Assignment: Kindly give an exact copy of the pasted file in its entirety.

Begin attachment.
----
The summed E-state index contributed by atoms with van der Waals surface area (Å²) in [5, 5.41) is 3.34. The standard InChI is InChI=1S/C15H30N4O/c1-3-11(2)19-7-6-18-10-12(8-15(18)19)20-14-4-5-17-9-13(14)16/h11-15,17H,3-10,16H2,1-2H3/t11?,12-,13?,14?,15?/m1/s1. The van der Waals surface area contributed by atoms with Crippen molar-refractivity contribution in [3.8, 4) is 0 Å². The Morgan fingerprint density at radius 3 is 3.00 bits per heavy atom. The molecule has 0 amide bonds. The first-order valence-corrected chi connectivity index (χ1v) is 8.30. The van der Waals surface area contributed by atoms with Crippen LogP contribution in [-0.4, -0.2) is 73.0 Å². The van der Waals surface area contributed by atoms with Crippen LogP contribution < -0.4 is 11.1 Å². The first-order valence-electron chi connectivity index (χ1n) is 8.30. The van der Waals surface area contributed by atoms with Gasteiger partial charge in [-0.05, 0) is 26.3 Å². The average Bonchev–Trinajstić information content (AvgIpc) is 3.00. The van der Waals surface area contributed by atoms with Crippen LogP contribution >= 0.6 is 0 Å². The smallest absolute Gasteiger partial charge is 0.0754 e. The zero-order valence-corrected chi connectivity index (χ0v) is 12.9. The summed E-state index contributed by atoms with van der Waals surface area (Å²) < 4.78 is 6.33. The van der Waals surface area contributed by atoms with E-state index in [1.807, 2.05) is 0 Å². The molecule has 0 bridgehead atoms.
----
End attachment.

The summed E-state index contributed by atoms with van der Waals surface area (Å²) in [5, 5.41) is 3.34. The standard InChI is InChI=1S/C15H30N4O/c1-3-11(2)19-7-6-18-10-12(8-15(18)19)20-14-4-5-17-9-13(14)16/h11-15,17H,3-10,16H2,1-2H3/t11?,12-,13?,14?,15?/m1/s1. The van der Waals surface area contributed by atoms with Crippen molar-refractivity contribution in [3.8, 4) is 0 Å². The Morgan fingerprint density at radius 3 is 3.00 bits per heavy atom. The molecule has 0 amide bonds. The first-order valence-corrected chi connectivity index (χ1v) is 8.30. The van der Waals surface area contributed by atoms with Crippen LogP contribution in [-0.4, -0.2) is 73.0 Å². The van der Waals surface area contributed by atoms with Crippen LogP contribution < -0.4 is 11.1 Å². The first-order valence-electron chi connectivity index (χ1n) is 8.30. The van der Waals surface area contributed by atoms with Gasteiger partial charge in [-0.05, 0) is 26.3 Å². The average Bonchev–Trinajstić information content (AvgIpc) is 3.00. The van der Waals surface area contributed by atoms with Crippen LogP contribution >= 0.6 is 0 Å². The smallest absolute Gasteiger partial charge is 0.0754 e. The zero-order valence-corrected chi connectivity index (χ0v) is 12.9. The summed E-state index contributed by atoms with van der Waals surface area (Å²) < 4.78 is 6.33. The van der Waals surface area contributed by atoms with E-state index in [1.807, 2.05) is 0 Å². The molecule has 0 bridgehead atoms.